Drive to Berhampur today to visit the palace at Murshidabad, which in the mid 18th century was a large and prosperous city, far larger than Kolkata.
The flat, riverine countryside of central Bengal to the north of Kolkata holds the remains of numerous lost cities dating from before the time of the British. Grandest of them all is Murshidabad, capital of Murshid Quli Khan, the First Nawab of Bengal, who took control of the region after the death of the Mughal Emperor Aurangzeb in the early 18th century. Numerous mosques, tombs and gardens survive on the site, but its crowning glory is the vast, Georgian-style Hazarduari Palace, whose great Neoclassical façade rises in spectacular fashion from the banks of the Bhagirathi River.
Visit the archaeological sites of Gaur and Pandua today, near the town of Malda (the ‘mango capital of Bengal’), where you’ll be spending the night.
Gaur holds the remains of several cities that prospered on this stretch of the Ganges for over a thousand years before the arrival of the East India Company. The ready source of basalt stone in the nearby Rajmahal Hills provided material for the impressive mosques whose remnants today tower rise above the surrounding mango trees.
Nearby Pandua is the site of what was, in the late 14th century, India’s largest mosque – a vast building modelled on the Great Mosque in Damascus, retaining dozens of domes and a vast façade.
Take an early train to New Jalpaiguri then drive from there on to Darjeeling, where you’ll spend three nights.
It’s not hard to understand why the British chose Darjeeling as the site of an army sanatorium back in the early 19th century. Dense oak and sal forest cloaks the high, undulating ridge on which the hill station was founded, at a refreshing altitude of 2,200m. For much of the year, the skies remain blue and air blissfully cool. Whole hillsides of lush tea gardens carpet the surrounding slopes. Visitors travel here to watch the pluckers at work amid the terraces, to marvel at the rhododendron flowers in the botanical gardens, and enjoy the old-world atmosphere of the town itself, with its mock-Tudor bungalows and Gothic churches.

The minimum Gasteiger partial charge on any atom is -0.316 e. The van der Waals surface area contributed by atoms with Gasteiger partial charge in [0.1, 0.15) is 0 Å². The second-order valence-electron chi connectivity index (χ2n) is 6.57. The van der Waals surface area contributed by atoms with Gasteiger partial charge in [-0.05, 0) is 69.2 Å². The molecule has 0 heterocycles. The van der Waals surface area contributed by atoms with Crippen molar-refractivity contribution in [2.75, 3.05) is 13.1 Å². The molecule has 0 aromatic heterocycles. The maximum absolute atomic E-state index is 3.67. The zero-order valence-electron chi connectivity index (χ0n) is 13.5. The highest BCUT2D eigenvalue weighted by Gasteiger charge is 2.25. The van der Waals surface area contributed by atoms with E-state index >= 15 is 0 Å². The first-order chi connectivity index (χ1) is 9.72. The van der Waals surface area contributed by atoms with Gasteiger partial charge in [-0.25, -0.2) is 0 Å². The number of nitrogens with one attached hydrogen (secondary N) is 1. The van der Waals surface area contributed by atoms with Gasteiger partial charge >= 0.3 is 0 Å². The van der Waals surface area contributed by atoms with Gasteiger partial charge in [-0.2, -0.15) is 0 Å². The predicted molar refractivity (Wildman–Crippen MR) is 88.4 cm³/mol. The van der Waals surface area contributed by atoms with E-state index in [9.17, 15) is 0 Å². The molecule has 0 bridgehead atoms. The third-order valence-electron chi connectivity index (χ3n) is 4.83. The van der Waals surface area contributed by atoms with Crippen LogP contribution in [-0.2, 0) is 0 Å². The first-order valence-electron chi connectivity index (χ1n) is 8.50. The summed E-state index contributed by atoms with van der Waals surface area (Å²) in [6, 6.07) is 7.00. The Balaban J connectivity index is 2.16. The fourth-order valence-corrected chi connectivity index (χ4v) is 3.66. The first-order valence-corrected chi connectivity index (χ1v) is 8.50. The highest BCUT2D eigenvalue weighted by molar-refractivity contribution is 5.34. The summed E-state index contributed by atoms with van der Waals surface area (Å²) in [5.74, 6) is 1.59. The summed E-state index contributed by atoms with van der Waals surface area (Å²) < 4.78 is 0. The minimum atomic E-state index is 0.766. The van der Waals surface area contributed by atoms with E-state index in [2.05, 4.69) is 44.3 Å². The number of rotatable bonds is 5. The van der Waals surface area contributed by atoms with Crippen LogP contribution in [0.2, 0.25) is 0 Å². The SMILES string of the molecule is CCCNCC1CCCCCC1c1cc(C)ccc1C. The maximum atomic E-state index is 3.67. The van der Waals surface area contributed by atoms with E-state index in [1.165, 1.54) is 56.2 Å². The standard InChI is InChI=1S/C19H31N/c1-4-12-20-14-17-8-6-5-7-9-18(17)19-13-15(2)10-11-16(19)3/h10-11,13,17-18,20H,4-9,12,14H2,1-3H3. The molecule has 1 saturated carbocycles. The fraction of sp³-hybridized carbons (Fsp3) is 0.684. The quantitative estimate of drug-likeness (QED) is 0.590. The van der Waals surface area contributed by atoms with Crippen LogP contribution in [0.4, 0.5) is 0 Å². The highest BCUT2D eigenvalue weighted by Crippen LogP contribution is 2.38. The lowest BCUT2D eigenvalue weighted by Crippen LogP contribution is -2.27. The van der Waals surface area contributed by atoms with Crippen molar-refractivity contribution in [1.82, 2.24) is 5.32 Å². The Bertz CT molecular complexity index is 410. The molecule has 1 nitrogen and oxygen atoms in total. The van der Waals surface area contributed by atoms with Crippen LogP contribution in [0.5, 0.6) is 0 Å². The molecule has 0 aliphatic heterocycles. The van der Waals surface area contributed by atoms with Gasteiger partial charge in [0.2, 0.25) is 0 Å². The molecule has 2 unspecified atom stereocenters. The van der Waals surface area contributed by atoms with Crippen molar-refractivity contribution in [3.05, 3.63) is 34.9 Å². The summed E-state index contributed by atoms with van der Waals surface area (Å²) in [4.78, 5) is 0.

An early start today to reach the top of Tiger Hill (2,585m) shortly after dawn, when the skies are most likely to be clear, revealing a superb panoramic view of Kangchenjunga and the northeast Himalaya. Afterwards, visit Ghoom Monastery and, time permitting, a tea plantation.
The top of Tiger Hill offers a truly extraordinary panoramic vista, extending from the plains bordering Bangladesh in the south to the summits of Lhotse, Makulu and Everest in the west, and Kangchenjunga to the north. Few viewpoints in the world encompass a comparable span, though you’ll need to be there shortly after sunrise to see it in all its glory.
Ghoom Monastery is the day’s other highpoint. Its centrepiece is a particularly beautiful bronze-faced Maitreya, the ‘Buddha to Come’.
Visit the Himalayan Mountaineering Institute today, and take a ride on the world-famous Darjeeling railway to Kurseong.
An exhibition detailing the history of Himalayan mountaineering forms the core of the illustrious training institute in Darjeeling, where Sir Edmund Hilary’s climbing partner Sherpa Tenzing Norgay, was the once the director. Anyone interested in the sport will enjoy seeing the amazing extent to which equipment has evolved over the past sixty years!
No visit to Darjeeling is complete with a trip on the glorious little Himalayan Railway, a narrow-gauge line built by the British at the end of the 19th century, and the only one in India that still uses steam locomotives. Kurseong provides the perfect target for a short taster ride. You’ll be met at the station and driven back to your hotel in town.
Take the lunchtime flight back to Kolkata, where you’ll be spending your final night in India.
It’s time to bid farewell to Bengal as you drive to the airport to catch your flight back to the UK via the Middle East. You’ll arrive in London the same day.
14 days from £3395 per person
✓ International flights from London
✓ 12 nights accommodation
✓ All internal transportation and transfers
✓ English-speaking guides
✓ Breakfast daily
✓ Entrance fees to sites and monuments listed in tour itinerary
Kolkata, or ‘Calcutta’ as it was known prior to 2001, is the capital of West Bengal state, and India’s third largest city, with a population of approximately 14.1 million. The tra...
Some of the most beautiful and richly embellished temples in eastern India are to be found 93 miles north of Kolkata at Bishnupur, the former capital of the Malla rajas. Made of l...
It’s not hard to understand why the British chose Darjeeling as the site of an army sanatorium back in the early 19th century. Dense oak and sal forest cloak the high, undulating ...